The present disclosure provides implantable devices for stabilizing vertebrae when placed between the spinous processes of adjacent vertebrae, and for stabilizing the lumbosacral region of a patient by placement of the device between a lumbar vertebra and an adjacent vertebra, such as the sacrum. As shown in an exemplary embodiment depicted in FIGS. 1A-1C, the implantable device 10 can include a spacer or support body 12 that is configured to be implanted between the spinous process 2 of a lumbar vertebra 4, such as the fifth lumbar (L5) spinous process, and an adjacent vertebra. An anchor member 14 can be provided to secure the support body 12 to the adjacent vertebra, which can be, for example, the sacrum 8. When implanted, the device 10 can help with alignment of the spinal column by maintaining the vertebra 4 and its spinous process 2 in the proper spatial relationship with respect to adjacent vertebrae, thereby reducing stress on the intervertebral disc.

In one exemplary embodiment, the body 12 may include a first member 20 configured for placement beneath a spinous process 2, which can serve as a scaffold or cradle to stabilize the spinous process 2. The first member 20 can include an upper surface 22, a lower surface 24, and a sidewall 26 extending in between. The upper surface 22 can include a bone-contacting region 28 for placement of the spinous process 2 thereon. In the illustrated embodiment, the bone-contacting region 28 may comprise, for example, a contoured surface defining a saddle region. The bone-contacting region 28 may further include surface features, such as for example, barbs, surface roughening or teeth 30, as shown, to enhance its ability to grip the bony surface of the spinous process 2. Surface features may also include bioactive coatings, such as for example, porous coatings containing biologically active material that promotes bone tissue growth. These surface features may appear on any component of the implantable device 10.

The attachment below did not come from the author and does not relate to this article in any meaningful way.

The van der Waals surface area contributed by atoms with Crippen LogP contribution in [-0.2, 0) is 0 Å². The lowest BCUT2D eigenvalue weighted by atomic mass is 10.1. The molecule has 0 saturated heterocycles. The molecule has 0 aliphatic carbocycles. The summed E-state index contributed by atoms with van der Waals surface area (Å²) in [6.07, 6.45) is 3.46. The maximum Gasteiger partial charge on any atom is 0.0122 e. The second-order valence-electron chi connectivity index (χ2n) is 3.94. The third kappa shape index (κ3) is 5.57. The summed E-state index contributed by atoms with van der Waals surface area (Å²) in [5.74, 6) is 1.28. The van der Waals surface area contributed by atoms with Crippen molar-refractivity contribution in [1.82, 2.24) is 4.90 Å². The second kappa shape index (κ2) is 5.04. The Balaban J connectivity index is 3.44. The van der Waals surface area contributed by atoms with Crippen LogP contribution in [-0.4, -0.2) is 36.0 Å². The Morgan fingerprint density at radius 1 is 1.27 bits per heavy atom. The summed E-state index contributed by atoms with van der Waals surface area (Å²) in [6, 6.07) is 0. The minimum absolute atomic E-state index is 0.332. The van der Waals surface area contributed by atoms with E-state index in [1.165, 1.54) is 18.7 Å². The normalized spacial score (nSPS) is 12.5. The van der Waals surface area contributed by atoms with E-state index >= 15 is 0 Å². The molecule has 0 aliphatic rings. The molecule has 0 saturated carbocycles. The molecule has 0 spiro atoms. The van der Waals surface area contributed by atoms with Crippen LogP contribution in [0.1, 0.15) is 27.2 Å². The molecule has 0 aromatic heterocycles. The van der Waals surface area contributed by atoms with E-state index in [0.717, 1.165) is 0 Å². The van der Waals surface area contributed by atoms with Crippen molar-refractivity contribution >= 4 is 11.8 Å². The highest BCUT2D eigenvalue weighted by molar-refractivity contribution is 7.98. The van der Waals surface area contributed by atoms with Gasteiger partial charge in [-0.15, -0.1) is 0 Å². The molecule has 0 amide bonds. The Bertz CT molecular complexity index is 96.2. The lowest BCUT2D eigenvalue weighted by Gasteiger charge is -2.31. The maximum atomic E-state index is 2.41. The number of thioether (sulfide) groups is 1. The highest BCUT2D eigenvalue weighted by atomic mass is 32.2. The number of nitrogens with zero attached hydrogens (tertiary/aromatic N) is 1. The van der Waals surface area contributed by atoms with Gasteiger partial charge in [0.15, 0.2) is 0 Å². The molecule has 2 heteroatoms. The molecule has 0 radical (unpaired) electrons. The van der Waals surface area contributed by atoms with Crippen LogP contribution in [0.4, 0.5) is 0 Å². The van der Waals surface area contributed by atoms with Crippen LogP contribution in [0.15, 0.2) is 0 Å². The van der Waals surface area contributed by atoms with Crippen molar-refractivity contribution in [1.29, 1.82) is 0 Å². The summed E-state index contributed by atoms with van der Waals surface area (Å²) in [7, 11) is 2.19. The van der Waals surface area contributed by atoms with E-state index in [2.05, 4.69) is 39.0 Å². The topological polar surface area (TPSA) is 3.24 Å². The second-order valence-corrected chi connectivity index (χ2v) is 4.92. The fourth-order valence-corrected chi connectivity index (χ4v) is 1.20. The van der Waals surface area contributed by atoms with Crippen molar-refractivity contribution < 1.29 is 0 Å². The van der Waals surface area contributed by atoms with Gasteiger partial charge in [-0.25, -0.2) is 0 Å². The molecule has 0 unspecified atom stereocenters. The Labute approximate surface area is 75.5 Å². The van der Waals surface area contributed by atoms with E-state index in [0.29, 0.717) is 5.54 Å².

Channels 32 may be formed along the sidewall 26 and extend into openings 34 at the upper surface 22, as shown in FIG. 1A. In one exemplary embodiment, one channel 32 may be formed on each lateral side of the first member 20. Optionally, however, a single channel 32 may be provided that extends across the first member 20 and opens up at both of the lateral sides. The channels 32 and openings 34 enable a flexible fixation element 50, such as for example, a wire, ligament, band, fabric webbing, or suture formed of a metallic, polymeric, synthetic, or natural material, and composites thereof, to be passed through the first member 20 and tied around the spinous process 2, thereby securing the bone to the device 10 as shown in FIGS. 1B and 1C.